Shankar used the acronym EAST (easy, attractive, social, timely) to explain some of the core principles behind effective behavioral policy interventions. Making things easy means taking advantage of the power of defaults, as demonstrated by the 401(k) research and a program called Save More Tomorrow, which encourages employees to pledge to automatically increase their retirement savings rate in the future (which, for one company, quadrupled the savings rate). Shankar also recommended removing frictions impeding action (as in the case of a program that advertised attic cleaning services as a way to encourage homeowners to insulate their attics), simplifying (e.g. federal student aid forms), and making action convenient (e.g., salad bars by the cash register).
To make things attractive, Shankar recommended novelty (calling carrots "X-ray vision carrots" increased children's consumption), as well as making sure the important parts are salient and easy to understand (as on tax forms). Shankar pointed out the importance of social norms, both positive and negative. She cautioned that when the goal is to improve outcomes, it is more effective to focus on the aspiration, not the reality. Finally, in order to make things timely, one must identify key moments (asking people to make a plan for action) and decision points (moving or starting a new job, for example).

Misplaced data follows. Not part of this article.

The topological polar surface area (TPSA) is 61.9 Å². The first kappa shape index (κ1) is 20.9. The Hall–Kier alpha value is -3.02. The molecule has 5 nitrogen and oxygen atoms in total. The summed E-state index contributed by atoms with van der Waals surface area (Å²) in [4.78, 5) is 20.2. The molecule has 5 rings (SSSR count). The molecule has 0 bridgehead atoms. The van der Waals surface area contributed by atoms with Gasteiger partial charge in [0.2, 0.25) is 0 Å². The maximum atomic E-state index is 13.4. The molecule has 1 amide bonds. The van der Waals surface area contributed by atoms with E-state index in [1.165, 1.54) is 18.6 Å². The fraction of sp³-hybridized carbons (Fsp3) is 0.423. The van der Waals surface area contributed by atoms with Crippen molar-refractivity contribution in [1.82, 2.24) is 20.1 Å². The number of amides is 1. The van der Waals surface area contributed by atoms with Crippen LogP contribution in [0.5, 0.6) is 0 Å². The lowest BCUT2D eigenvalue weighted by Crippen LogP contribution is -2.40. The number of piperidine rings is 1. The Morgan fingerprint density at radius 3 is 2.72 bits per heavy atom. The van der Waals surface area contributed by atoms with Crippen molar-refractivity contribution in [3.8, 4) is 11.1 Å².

She also emphasized the importance of a "test, learn, adapt" method that relies on rigorous evaluation and adaptation to ensure policies are as effective as possible. Shankar discussed how the Administration plans to incorporate behavioral insights into policymaking and improving existing policies; it is currently putting together its own behavioral insights team, which will be led by OSTP and be comprised of nodes within different federal agencies.
Some current trials underway include: modifying debt collection letters sent by the Department of Treasury to make them easier to understand, helping Health and Human Services' Office of Health Information Technology identify key timeframes when patients interact with healthcare to improve care delivery, and working with the Department of Veterans Affairs to provide better assistance to recently deployed veterans looking to re-enter the workforce.
After the presentations, Roundtable members Naomi Goldstein, Office of Planning, Research and Evaluation, Administration for Children and Families, Department of Health and Human Services; Mary Bohman, Economic Research Service, Department of Agriculture; and John H. Laub, University of Maryland and former Director of the National Institute of Justice talked about applying behavioral economic insights in their respective areas.